20. Niu, M.; Hou, G.G.; Kindelspire, J.; Krishnan, P.; Zhao, S. Microstructural, textural, and sensory properties of whole-wheat noodle modified by enzymes and emulsifiers. Food Chem. 2017, 223, 16–24. [Google Scholar] [CrossRef]
  21. Silva, E.; Birkenhake, M.; Scholten, E.; Sagis, L.M.C.; van der Linden, E. Controlling rheology and structure of sweet potato starch noodles with high broccoli powder content by hydrocolloids. Food Hydrocol. 2013, 30, 42–52. [Google Scholar] [CrossRef]
  22. Jia, J.; Xiong, D.; Bai, J.; Yuan, Y.; Song, Q.; Lan, T.; Tian, L.; Guo, C.; Liu, X.; Wang, C.; et al. Investigation on flavor and physicochemical properties of angel food cakes prepared by lactic acid fermented egg white. LWT Food Sci. 2022, 164, 113659. [Google Scholar] [CrossRef]
  23. Jia, M.; Yu, Q.; Chen, J.; He, Z.; Chen, Y.; Xie, J.; Nie, S.; Xie, M. Physical quality and in vitro starch digestibility of biscuits as affected by addition of soluble dietary fiber from defatted rice bran. Food Hydrocol. 2020, 99, 105349. [Google Scholar] [CrossRef]
  24. Rosell, C.M.; Marco, C.; GarcÍA-AlvÁRez, J.; Salazar, J. Rheological Properties of Rice-Soybean Protein Composite Flours Assessed by Mixolab and Ultrasound. J. Food Process Eng. 2011, 34, 1838–1859. [Google Scholar] [CrossRef] [Green Version]
  25. Lambrecht, M.A.; Rombouts, I.; Nivelle, M.A.; Delcour, J.A. The Role of Wheat and Egg Constituents in the Formation of a Covalent and Non-covalent Protein Network in Fresh and Cooked Egg Noodles. J. Food Sci. 2017, 82, 24–35. [Google Scholar] [CrossRef]
  26. Sissons, M.; Cutillo, S.; Marcotuli, I.; Gadaleta, A. Impact of durum wheat protein content on spaghetti in vitro starch digestion and technological properties. J. Cereal Sci. 2021, 98, 103156. [Google Scholar] [CrossRef]
  27. Yegin, S.; Altinel, B.; Tuluk, K. A novel extremophilic xylanase produced on wheat bran from Aureobasidium pullulans NRRL Y-2311-1: Effects on dough rheology and bread quality. Food Hydrocol. 2018, 81, 389–397. [Google Scholar] [CrossRef]
  28. Ahmed, J.; Almusallam, A.S.; Al-Salman, F.; AbdulRahman, M.H.; Al-Salem, E. Rheological properties of water insoluble date fiber incorporated wheat flour dough. LWT Food Sci. 2013, 51, 409–416. [Google Scholar] [CrossRef]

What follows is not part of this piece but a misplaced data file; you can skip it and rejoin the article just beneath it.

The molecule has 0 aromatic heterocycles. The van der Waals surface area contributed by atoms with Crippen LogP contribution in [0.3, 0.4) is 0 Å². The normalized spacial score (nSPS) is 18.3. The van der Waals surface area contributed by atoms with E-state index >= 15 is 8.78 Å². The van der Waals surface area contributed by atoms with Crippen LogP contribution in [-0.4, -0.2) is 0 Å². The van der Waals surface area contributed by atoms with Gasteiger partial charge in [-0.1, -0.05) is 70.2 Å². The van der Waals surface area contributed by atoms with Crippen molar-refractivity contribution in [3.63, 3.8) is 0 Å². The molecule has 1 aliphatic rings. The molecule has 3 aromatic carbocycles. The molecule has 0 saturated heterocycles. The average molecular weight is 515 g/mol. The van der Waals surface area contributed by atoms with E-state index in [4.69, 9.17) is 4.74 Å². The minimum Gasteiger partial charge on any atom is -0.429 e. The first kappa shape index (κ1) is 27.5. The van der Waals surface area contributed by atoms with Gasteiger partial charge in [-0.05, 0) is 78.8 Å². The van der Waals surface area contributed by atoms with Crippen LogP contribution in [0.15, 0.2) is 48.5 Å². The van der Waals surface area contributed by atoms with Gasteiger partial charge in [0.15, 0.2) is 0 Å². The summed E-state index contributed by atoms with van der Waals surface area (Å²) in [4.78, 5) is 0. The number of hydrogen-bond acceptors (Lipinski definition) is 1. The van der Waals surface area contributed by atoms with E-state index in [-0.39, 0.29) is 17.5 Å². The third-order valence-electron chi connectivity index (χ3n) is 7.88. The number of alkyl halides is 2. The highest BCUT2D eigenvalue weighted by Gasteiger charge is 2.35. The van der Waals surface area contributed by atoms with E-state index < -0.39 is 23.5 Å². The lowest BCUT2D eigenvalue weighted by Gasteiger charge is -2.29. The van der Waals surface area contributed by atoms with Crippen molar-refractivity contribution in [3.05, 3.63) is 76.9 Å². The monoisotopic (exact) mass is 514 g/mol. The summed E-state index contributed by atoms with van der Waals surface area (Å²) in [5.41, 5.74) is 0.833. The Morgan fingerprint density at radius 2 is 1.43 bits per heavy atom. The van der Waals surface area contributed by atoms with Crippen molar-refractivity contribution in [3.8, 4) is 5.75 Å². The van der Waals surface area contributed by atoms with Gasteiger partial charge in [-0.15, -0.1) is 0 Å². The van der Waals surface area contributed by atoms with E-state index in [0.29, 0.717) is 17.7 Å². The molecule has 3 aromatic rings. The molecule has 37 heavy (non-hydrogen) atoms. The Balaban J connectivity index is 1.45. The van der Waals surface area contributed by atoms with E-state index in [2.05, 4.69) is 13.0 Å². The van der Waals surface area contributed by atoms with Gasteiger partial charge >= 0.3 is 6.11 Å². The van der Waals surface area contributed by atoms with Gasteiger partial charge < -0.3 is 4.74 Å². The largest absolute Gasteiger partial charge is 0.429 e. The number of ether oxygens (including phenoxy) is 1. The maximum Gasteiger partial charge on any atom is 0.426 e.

29. Graca, C.; Raymundo, A.; Sousa, I. Yogurt and curd cheese as alternative ingredients to improve the gluten-free breadmaking. Front. Nutr. 2022, 9, 934602. [Google Scholar] [CrossRef]
  30. Ma, Y.; Wu, D.; Guo, L.; Yao, Y.; Yao, X.; Wang, Z.; Wu, K.; Cao, X.; Gao, X. Effects of Quinoa Flour on Wheat Dough Quality, Baking Quality, and in vitro Starch Digestibility of the Crispy Biscuits. Front. Nutr. 2022, 9, 846808. [Google Scholar] [CrossRef]
  31. Chakraborty, I.; N, P.; Mal, S.S.; Paul, U.C.; Rahman, M.H.; Mazumder, N. An Insight into the Gelatinization Properties Influencing the Modified Starches Used in Food Industry: A review. Food Bioprocess Technol. 2022, 15, 1195–1223. [Google Scholar] [CrossRef]
  32. Kaur, H.; Gill, B.S.; Karwasra, B.L. In vitro digestibility, pasting, and structural properties of starches from different cereals. Int. J. Food Prop. 2018, 21, 70–85. [Google Scholar] [CrossRef] [Green Version]
  33. Dai, T.; He, X.; Xu, J.; Geng, Q.; Li, C.; Sun, J.; Liu, C.; Chen, J.; He, X. Effects of Betanin on Pasting, Rheology and Retrogradation Properties of Different Starches. Foods. 2022, 11, 1600. [Google Scholar] [CrossRef] [PubMed]
  34. Adams, V.; Ragaee, S.M.; Abdel-Aal, E.M. Rheological properties and bread quality of frozen yeast-dough with added wheat fiber. J. Sci Food. Agric. 2017, 97, 191–198. [Google Scholar] [CrossRef]